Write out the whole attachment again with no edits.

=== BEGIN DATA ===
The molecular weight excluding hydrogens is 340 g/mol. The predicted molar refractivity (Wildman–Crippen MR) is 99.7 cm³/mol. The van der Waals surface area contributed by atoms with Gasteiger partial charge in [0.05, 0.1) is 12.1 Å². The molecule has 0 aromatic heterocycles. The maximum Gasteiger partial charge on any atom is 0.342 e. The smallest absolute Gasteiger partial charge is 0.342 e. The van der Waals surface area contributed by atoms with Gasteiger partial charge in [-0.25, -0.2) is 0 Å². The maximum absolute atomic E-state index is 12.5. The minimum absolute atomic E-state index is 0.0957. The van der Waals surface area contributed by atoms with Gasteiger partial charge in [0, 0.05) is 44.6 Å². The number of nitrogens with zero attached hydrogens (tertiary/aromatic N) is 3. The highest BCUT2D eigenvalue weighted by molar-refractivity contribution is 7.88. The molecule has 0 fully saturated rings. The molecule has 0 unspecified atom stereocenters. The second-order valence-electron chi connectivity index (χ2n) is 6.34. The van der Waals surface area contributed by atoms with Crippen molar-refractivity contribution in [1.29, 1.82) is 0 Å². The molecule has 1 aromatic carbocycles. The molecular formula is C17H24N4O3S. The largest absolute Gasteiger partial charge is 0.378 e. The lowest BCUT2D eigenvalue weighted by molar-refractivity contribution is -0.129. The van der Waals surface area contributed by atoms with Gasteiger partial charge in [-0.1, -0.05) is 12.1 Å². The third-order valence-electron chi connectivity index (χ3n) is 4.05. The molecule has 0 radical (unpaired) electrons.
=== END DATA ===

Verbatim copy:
The molecular weight excluding hydrogens is 340 g/mol. The predicted molar refractivity (Wildman–Crippen MR) is 99.7 cm³/mol. The van der Waals surface area contributed by atoms with Gasteiger partial charge in [0.05, 0.1) is 12.1 Å². The molecule has 0 aromatic heterocycles. The maximum Gasteiger partial charge on any atom is 0.342 e. The smallest absolute Gasteiger partial charge is 0.342 e. The van der Waals surface area contributed by atoms with Gasteiger partial charge in [-0.25, -0.2) is 0 Å². The maximum absolute atomic E-state index is 12.5. The minimum absolute atomic E-state index is 0.0957. The van der Waals surface area contributed by atoms with Gasteiger partial charge in [0, 0.05) is 44.6 Å². The number of nitrogens with zero attached hydrogens (tertiary/aromatic N) is 3. The highest BCUT2D eigenvalue weighted by molar-refractivity contribution is 7.88. The molecule has 0 fully saturated rings. The molecule has 0 unspecified atom stereocenters. The second-order valence-electron chi connectivity index (χ2n) is 6.34. The van der Waals surface area contributed by atoms with Crippen molar-refractivity contribution in [1.29, 1.82) is 0 Å². The molecule has 1 aromatic carbocycles. The molecular formula is C17H24N4O3S. The largest absolute Gasteiger partial charge is 0.378 e. The lowest BCUT2D eigenvalue weighted by molar-refractivity contribution is -0.129. The van der Waals surface area contributed by atoms with Gasteiger partial charge in [-0.1, -0.05) is 12.1 Å². The third-order valence-electron chi connectivity index (χ3n) is 4.05. The molecule has 0 radical (unpaired) electrons.